UVLT’s 250-acre Lyme Hill Conservation Area abuts a number of parcels conserved by private landowners. Our land is a mix of forested slopes with stream frontage and wetland. Lyme Hill Conservation Area is a popular destination for recreationalists including hikers, horseback riders, mountain bikers, runners, dog walkers, cross country skiers, and snowmobilers.
Lyme Hill has 3.5 miles of multi-use trails, including an official snowmobile trail. Hike to the summit, out to the wetland, around the looping forest trail, or cross over to the Lower Grant Brook Trail which connects to other trails in Lyme.
Coming Soon: The Lyme Hill Story Walk Trail
Led by volunteers, Tara McGovern and Curtis Cote, an innovative and creative new trail is taking shape at Lyme Hill. “The goal of the Story Trail is to create a family friendly hiking destination which encourages young children to get out onto local trails and to creates an enthusiasm for hiking at a young age, as well as develop respect for the forest and nature, to have fun, and read a book.” explains Tara. Volunteers from Hypertherm constructed the metal stands and brackets.The trail was specifically designed to have the stands mounted into the natural landscape of glacial erratics that are scattered all over the hillside at Lyme Hill. UVLT is partnering with Lyme’s Converse Free Library to select story books for the trail.
Lyme Hill Conservation Area can be accessed from a large parking area located on Route 10 in Lyme about 1.25 miles south of Lyme village. The trails may also be accessed on foot or bike from River Road, where there is a wide shoulder on the west side of the road just south of Grant Brook.
The Story of Lyme Hill Conservation Area
In 1991, Michael McGean and Thomas Alden gave UVLT a parcel of 37.3 acres at the top of Lyme Hill. The parcel was small and isolated, with no road frontage, but it encompassed one of the town’s most visible landmarks. It was the first property that UVLT acquired for long term ownership and remained the only one for some years.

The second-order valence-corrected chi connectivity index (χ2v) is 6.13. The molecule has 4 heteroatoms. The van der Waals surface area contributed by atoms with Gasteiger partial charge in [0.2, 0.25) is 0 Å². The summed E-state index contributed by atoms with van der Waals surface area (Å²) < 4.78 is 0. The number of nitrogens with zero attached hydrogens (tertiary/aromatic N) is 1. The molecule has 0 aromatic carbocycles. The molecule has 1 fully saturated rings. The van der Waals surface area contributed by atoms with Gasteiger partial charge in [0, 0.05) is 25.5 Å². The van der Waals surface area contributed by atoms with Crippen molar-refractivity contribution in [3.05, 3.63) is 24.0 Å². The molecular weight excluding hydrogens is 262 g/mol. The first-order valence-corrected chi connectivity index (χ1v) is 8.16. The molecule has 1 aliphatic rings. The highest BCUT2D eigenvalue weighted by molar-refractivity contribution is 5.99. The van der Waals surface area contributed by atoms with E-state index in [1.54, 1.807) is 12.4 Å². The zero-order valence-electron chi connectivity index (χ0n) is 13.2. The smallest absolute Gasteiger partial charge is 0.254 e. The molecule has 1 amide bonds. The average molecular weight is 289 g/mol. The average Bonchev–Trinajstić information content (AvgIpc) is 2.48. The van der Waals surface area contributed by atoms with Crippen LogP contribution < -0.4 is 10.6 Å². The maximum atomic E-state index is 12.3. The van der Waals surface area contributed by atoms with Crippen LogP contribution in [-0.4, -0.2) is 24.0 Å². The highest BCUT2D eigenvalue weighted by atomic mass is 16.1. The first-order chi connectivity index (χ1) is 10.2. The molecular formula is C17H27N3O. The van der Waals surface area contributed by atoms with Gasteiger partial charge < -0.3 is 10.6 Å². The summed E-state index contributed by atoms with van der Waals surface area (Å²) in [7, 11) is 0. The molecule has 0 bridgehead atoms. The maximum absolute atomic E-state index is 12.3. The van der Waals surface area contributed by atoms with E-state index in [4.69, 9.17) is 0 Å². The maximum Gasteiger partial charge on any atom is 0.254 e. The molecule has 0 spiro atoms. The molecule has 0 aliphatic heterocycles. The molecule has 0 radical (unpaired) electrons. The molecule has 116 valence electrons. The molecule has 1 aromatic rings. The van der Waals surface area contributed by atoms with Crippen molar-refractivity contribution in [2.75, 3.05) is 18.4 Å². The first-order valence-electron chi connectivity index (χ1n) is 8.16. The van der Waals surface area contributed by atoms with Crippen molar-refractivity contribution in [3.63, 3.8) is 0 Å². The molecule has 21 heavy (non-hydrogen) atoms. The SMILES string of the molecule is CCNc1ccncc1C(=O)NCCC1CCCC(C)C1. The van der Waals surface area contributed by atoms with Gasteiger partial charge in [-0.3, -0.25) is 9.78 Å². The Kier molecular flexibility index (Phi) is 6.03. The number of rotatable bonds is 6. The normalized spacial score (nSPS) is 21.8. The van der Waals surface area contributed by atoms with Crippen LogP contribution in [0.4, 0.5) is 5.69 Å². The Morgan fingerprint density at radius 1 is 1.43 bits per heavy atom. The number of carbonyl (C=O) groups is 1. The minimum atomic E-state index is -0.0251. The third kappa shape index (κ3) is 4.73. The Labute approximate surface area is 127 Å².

In 1993, Bayne and Jeanne Stevenson proposed to donate 3.3 acres to UVLT. Their property had 550 feet of frontage on Route 10 and included this small meadow backing up to a perennial stream. Questions arose: would conserving a small property on a busy state highway be desirable? UVLT’s Trustees and the Stevensons agreed that UVLT would study conservation options and could use the gift as a “trade land” if long term ownership didn’t make sense. Years went by, and UVLT continued to own the property.
In 1996 UVLT began a major initiative to conserve land along Grant Brook. Over a four year period, UVLT purchased and conserved two major properties and negotiated with several neighbors who donated conservation easements. Ultimately, 420 acres (in total) – 237.4 owned by UVLT and 183 protected with conservation easements) acres were conserved, including four parcels connecting the Stevenson frontage to the lot at the top of Lyme Hill. The Grant Brook conservation projects were supported by the Lyme Conservation Commission, the Connecticut River Joint Commissions, the Lyme Foundation, the North American Wetlands Conservation Act, the Nature Conservancy, and the Audubon Society of New Hampshire.